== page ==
With Denver’s roster currently standing at 14 players, an important deadline looms next week concerning the Nuggets’ final roster spot. According to the excellent CBA FAQ from Larry Coon (already updated for this season), second round picks must be offered a contract by September 6th or they become free agents.
This of course has great meaning for the Nuggets and Quincy Miller, the yet-unsigned 38th pick in the 2012 draft. While I believe the final roster spot should be earmarked for Quincy and I expect the Nuggets to sign him, there’s a growing sentiment among fans that the Nuggets need to add another shooter over a 19-year old who’s likely to spend his rookie season developing his raw talent rather than playing.
The concerns are valid. Denver shot a paltry 33.2% from three in the shortened 2011-2012 season, seventh-worst in the league and well behind the league average of 34.9%. After trading away two of their more solid shooters in Harrington and Afflalo, worries only intensified with many claiming that Denver’s previously potent offense won’t be able to survive the change.
Considering the dynamics of the Iguodala trade, does adding another shooter to one of the deepest squads in the league really make them a better team? Answering that question really boils down to understanding what makes the Denver Nuggets offense work.
The chart above shows the Nuggets shot distribution for the 2011-2012 season. The blue areas indicate where most of the offense came from. As evidenced by the graphic, there isn’t a shade of blue dark enough to signify just how much offense the Nuggets created around the rim. Well over half their shots came within five feet, a league-leading percentage so great that barely anything else registers.
It’s easy to see why the Nuggets’ tailored their third best offense in such a way. With a strong commitment to touching the paint at least once every possession, Denver prioritizes creating high-percentage shots over everything else and subsequently led the league in assists. Manufacturing such a high volume of shots at the rim also forces the defense to go 94 feet most every possession, creating an environment where Denver’s speed and depth creates an even greater advantage when pace enters the equation.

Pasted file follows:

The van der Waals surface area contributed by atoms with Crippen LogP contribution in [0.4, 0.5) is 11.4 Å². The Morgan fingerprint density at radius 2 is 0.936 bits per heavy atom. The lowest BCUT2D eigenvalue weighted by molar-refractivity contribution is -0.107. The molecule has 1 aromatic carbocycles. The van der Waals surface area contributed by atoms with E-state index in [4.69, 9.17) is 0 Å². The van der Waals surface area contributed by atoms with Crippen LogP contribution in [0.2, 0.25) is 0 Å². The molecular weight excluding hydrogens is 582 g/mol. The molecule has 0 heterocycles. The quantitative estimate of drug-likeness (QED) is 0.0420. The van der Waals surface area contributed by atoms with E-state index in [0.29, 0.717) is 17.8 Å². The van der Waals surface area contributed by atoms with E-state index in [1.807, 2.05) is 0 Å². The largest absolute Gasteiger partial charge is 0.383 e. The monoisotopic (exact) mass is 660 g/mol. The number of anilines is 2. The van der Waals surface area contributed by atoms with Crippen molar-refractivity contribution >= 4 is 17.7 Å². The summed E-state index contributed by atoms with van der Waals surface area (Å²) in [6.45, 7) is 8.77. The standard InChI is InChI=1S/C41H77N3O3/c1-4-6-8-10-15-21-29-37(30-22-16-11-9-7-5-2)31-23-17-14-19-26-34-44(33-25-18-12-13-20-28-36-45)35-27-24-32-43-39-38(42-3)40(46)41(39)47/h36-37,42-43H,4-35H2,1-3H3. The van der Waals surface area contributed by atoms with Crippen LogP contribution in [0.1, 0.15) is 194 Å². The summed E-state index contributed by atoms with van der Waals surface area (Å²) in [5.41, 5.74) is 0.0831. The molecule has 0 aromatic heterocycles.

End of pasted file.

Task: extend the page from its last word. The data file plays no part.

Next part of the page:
Iguodala’s length and speed in the open court are only going to enhance what the Nuggets already do. He has shown that over the past two seasons in Philadelphia with his ability to score at the rim while playing off scoring point guards like Jrue Holiday and Lou Williams. Iguodala is a decent three-point shooter but I do not expect him to play a primary role converting a high percentage of spot up threes in Denver. His athleticism and driving ability are a perfect fit which can help ensure the Nuggets offense continues to create the high percentage looks they are constantly aiming for.
That being said, the Nuggets do need to make some threes to open up the painted area where their offense can flourish. A whopping 92% of Denver’s made threes last season were assisted, another league-leading percentage. That is indicative of a team who has less trouble creating the open looks than making them, a problem I’d rather have instead of the situation being reversed. When you create an open three in the NBA, much of the hard work has been done and the players are obligated to cash those opportunities in. Denver must have players who convert open shots at a high rate and with such a deep and talented roster, I believe they already have them.